Flow cytometry is a powerful tool to quickly characterize millions of individual cells and, if needed, sort the cells based on their characteristics. The analysis is based on the size and complexity of the cell, in combination with the presence of fluorescence signals in the form of antibodies, fluorescent proteins or other dyes. The Flow cytometry facility gives researchers access to a variety of cell analysers and sorters. The dedicated operators of the flow cytometry facility give training, technical support with experiment setup, take care of the maintenance of the equipment and perform sorting experiments.
Click here for more information about the Flow cytometry facility.
Mouse clinic - transgenic core facility
The Netherlands Cancer Institute has a very strong history in the generation and validation of mouse models of human cancer. Many conditional mouse strains for tumor suppressor alleles have been generated here and are routinely used worldwide. In that context, the Transgenic core facility accommodates all activities required to generate genetically modified animals as well as cryopreservation.
Click here for more information about the Mouse clinic - transgenic core facility.
The Radionuclides centre (RNC) is the facility for researchers who want to perform their radioactive experiments in the Netherlands Cancer Institute. This centre has several containment levels (B, C and D-level) in which a range of experiments can be performed. Also, the facility provides regular courses (Radiation Protection level 5B) for people who want to use radioactivity during their experiments. The staff of the RNC provides help and advice on various aspects of radioactivity.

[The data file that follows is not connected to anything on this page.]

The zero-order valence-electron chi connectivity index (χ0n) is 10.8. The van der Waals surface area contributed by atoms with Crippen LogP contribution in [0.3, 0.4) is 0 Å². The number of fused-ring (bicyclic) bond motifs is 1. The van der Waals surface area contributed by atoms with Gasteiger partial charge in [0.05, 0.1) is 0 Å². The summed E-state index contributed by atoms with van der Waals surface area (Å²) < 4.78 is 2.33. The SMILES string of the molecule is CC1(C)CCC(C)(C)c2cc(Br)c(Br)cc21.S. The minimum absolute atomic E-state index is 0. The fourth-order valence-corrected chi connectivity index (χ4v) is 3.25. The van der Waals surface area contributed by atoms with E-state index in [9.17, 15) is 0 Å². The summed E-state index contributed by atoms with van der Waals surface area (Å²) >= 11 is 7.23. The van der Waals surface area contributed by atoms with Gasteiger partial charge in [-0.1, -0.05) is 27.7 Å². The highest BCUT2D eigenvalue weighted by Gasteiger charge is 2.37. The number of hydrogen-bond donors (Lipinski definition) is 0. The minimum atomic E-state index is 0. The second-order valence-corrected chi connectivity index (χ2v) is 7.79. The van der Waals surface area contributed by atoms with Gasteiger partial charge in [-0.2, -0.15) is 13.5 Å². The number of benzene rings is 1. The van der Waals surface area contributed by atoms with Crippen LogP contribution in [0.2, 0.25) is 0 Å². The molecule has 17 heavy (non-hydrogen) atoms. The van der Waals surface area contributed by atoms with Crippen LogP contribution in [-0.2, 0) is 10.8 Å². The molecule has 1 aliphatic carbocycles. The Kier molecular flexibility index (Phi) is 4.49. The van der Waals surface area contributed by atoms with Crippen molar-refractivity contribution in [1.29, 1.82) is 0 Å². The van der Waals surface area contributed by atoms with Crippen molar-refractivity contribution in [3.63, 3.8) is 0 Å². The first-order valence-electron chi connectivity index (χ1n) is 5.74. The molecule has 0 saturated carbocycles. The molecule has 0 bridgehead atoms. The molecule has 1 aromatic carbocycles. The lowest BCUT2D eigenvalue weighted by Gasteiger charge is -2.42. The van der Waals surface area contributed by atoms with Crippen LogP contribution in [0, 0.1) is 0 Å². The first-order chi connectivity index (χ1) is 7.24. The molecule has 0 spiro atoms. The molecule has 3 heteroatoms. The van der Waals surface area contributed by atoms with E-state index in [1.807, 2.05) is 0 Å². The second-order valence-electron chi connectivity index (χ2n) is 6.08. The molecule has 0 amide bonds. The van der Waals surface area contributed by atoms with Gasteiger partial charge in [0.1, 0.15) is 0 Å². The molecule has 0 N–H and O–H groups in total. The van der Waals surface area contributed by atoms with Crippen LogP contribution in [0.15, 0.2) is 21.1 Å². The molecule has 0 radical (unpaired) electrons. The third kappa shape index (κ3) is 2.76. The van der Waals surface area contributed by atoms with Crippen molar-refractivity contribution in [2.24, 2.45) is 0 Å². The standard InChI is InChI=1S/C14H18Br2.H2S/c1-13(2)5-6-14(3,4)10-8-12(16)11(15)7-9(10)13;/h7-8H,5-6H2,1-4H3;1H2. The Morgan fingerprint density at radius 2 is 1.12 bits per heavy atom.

Click here for more ionformation about the Radionuclides centre.
The Protein facility of the Netherlands Cancer Insitute provides support at all levels of protein research, including the production and purification of proteins, biophysical characterization and high-throughput protein crystallization screening. The facility offers know-how, (biological) tools and access to dedicated equipment to assist both in routine- as well as more challenging projects.
Click here for more information about the Protein facility.
Technology Transfer Office
The NKI has a mission to beat cancer and performs world-beating research to increase our understanding of this disease. The knowledge that is gained in this way sometimes opens avenues for development of e.g. novel treatments or new diagnostic tests.
To achieve its mission, NKI actively collaborates with private companies that have the knowledge and the means to develop products based on research results obtained at our institution.
Contact: TTO at +31 (0)20 512 1999 or via email@example.com.
Electron microscope facility
The Electron microscope facility enables researchers at the Netherlands Cancer Institute to look at cellular structures and protein complexes at high magnification.
The facility has two electron microscopes. Since 1990 we have a Philips CM10 electron microscope operating with acceleration voltages of 40-60-80-100 kV fitted with a tungsten emitter. This electron microscope still makes use of negatives that are developed and printed by our photographer Nico Ong. Since 2001 we have a FEI Tecnai 12 G2 Biotwin 120 kV microscope fitted with a LaB6 emitter and an Eagle 4Kx4K fiber-optically coupled, TEM CCD camera. This microscope is suited for cryoEM and tomography. It has integrated FEI Explore 3D and Inspect 3D software for aligning and reconstructing tomogram series.
The dedicated EM operator maintains the microscopes and performs the sample preparation and acquisition of data.
Genomics Core Facility